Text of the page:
Terrace and area residents are now driving to Kitimat for medical care because of the growing shortage of family doctors here.
Two Kitimat doctors, Dr. Howard Mills and Dr. Claire Feenan, both now report an increase in Terrace patients in response to the shortage.
“There are at least 10,000 unattached patients in Terrace since half the doctors have retired. What’s more, another three doctors will be leaving Terrace soon,” said Mills last week.
“We’ve sometimes taken on as many as 10 new patients with their families per day. Unfortunately, this isn’t sustainable for a busy two-doctor practice.”
Dr. Feenan said she has seen a “massive increase in the number of Terrace patients registering on a daily basis for a GP (general practitioner)”.
Dr. Mills said the shortage of doctors in Terrace and the overflow to Kitimat of patients provided an incentive for Kitimat to build an all-encompassing clinic with low rentals to keep and attract more medical staff to the town.
For now, the Terrace medical community is relying on doctors from the outside, called locums, on short term contracts to try and fill the gaps while attempts to find permanent family physicians continue.
“These physicians can meet some of the community needs while we recruit permanent physicians to practice in the community,” said the Northern Health Authority in a statement released last week.
There are 13 family doctors now in Terrace but three are leaving within months, which will drop the number of resident family physicians to 10, approximately half of what’s required for the population of Terrace and area.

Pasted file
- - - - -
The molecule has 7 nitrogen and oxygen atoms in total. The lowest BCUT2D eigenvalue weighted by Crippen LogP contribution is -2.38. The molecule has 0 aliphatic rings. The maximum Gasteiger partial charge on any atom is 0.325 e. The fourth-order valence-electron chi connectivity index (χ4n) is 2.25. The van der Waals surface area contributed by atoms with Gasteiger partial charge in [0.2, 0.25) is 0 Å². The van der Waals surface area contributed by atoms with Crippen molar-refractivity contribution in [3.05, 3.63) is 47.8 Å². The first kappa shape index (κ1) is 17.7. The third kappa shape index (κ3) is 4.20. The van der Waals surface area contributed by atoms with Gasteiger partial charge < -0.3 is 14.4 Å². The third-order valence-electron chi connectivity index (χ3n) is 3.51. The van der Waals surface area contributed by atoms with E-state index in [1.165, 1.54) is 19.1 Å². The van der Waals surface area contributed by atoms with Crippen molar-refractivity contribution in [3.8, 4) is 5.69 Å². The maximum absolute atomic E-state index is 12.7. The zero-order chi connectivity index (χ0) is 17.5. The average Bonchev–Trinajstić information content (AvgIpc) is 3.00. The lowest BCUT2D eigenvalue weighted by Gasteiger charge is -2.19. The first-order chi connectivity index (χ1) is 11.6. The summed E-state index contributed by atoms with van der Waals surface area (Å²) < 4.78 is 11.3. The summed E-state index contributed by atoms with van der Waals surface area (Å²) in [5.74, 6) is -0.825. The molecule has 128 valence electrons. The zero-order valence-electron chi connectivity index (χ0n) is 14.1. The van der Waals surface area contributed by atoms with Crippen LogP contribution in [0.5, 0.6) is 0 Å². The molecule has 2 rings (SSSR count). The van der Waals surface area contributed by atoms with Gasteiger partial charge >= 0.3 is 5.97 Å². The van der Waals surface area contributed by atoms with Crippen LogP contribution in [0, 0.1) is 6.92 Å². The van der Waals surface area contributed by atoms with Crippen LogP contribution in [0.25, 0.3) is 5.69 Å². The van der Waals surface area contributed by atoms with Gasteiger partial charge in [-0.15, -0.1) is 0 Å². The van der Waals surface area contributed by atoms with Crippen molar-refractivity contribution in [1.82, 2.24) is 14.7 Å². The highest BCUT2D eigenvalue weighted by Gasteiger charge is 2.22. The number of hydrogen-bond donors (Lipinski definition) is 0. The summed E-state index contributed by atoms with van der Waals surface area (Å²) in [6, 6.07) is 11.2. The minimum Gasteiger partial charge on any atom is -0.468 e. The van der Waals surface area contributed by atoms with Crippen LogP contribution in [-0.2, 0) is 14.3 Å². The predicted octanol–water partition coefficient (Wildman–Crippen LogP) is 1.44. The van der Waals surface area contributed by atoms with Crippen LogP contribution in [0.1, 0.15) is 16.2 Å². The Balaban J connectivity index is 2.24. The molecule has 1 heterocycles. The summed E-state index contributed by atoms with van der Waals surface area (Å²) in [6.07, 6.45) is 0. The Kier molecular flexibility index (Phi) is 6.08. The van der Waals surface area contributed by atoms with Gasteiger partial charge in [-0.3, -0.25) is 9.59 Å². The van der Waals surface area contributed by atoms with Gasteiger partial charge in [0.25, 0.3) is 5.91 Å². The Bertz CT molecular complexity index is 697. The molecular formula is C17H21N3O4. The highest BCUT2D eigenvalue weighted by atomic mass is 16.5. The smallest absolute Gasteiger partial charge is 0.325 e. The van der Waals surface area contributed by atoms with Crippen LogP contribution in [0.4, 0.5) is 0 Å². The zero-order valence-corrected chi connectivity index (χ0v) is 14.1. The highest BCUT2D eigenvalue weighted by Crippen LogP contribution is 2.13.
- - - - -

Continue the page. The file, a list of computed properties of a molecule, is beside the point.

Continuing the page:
The Northern Health Authority, which recruits for hospitals and other of its health care facilities, indicates it’s working with local doctors to find between 14 and 16 physicians to move to Terrace.
So far, three out-of-country physicians who received further training in Canada are due to start work here this summer, indicates the health authority.
One other international medical graduate is also to start work in the emergency room at Mills Memorial Hospital.
The international physicians come from a program started in 2015 by the provincial government along with the College of Physicians and Surgeons of B.C., which licences physicians, the Doctors of B.C., which is the professional association of physicians and surgeons, and other bodies connected to health care.
For physicians from other countries who already have credentials from their home countries and who then pass a series of exams in B.C. and an assessment of their skills in the field, the program is a pathway to obtaining a family practice licence in the province.
But first the physicians must agree to work in an under-served community for two years with one of those communities being Terrace.
The hope of the international program is that the physicians who do agree to work in more rural and remote communities will stay on once their commitment has ended.
At the same time, Northern Health also employs a team of recruiters to find doctors, nurses and other medical professionals and one of those recruiters is based in Terrace.
As a specific recruiting incentive, the provincial health ministry is also providing more money to Northern Health to increase the number of salaried physician positions at Mills Memorial Hospital. Details have yet to be released.
Northern Health says it’s also banking on physicians being attracted by a new Mills Memorial Hospital, which will be roughly twice the size of the current facility and offer high level medical care. But there are several years of planning yet to happen before construction starts.